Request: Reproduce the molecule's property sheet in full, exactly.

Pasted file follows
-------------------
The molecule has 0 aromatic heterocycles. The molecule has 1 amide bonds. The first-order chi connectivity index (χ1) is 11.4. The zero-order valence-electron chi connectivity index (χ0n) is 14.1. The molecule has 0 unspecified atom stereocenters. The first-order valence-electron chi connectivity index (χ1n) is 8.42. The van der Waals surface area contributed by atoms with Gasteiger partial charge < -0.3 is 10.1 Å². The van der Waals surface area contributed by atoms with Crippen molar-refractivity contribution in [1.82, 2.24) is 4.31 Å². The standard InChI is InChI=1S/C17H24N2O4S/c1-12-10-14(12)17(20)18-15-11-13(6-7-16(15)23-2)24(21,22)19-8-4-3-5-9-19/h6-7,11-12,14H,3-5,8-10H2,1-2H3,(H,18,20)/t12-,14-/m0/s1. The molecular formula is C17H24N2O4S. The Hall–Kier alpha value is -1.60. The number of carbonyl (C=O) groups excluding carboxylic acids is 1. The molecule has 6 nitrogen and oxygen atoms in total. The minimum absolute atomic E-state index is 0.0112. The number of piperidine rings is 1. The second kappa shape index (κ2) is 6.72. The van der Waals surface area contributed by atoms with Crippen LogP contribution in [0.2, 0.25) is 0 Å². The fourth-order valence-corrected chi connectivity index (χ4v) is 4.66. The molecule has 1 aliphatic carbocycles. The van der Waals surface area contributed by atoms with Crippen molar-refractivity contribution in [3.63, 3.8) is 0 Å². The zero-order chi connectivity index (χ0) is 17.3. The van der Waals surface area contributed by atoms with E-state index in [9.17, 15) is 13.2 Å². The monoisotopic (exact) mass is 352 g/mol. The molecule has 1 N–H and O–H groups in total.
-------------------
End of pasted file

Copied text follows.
The molecule has 0 aromatic heterocycles. The molecule has 1 amide bonds. The first-order chi connectivity index (χ1) is 11.4. The zero-order valence-electron chi connectivity index (χ0n) is 14.1. The molecule has 0 unspecified atom stereocenters. The first-order valence-electron chi connectivity index (χ1n) is 8.42. The van der Waals surface area contributed by atoms with Gasteiger partial charge < -0.3 is 10.1 Å². The van der Waals surface area contributed by atoms with Crippen molar-refractivity contribution in [1.82, 2.24) is 4.31 Å². The standard InChI is InChI=1S/C17H24N2O4S/c1-12-10-14(12)17(20)18-15-11-13(6-7-16(15)23-2)24(21,22)19-8-4-3-5-9-19/h6-7,11-12,14H,3-5,8-10H2,1-2H3,(H,18,20)/t12-,14-/m0/s1. The molecular formula is C17H24N2O4S. The Hall–Kier alpha value is -1.60. The number of carbonyl (C=O) groups excluding carboxylic acids is 1. The molecule has 6 nitrogen and oxygen atoms in total. The minimum absolute atomic E-state index is 0.0112. The number of piperidine rings is 1. The second kappa shape index (κ2) is 6.72. The van der Waals surface area contributed by atoms with Crippen LogP contribution in [0.2, 0.25) is 0 Å². The fourth-order valence-corrected chi connectivity index (χ4v) is 4.66. The molecule has 1 aliphatic carbocycles. The van der Waals surface area contributed by atoms with Crippen molar-refractivity contribution in [3.63, 3.8) is 0 Å². The zero-order chi connectivity index (χ0) is 17.3. The van der Waals surface area contributed by atoms with E-state index in [9.17, 15) is 13.2 Å². The monoisotopic (exact) mass is 352 g/mol. The molecule has 1 N–H and O–H groups in total.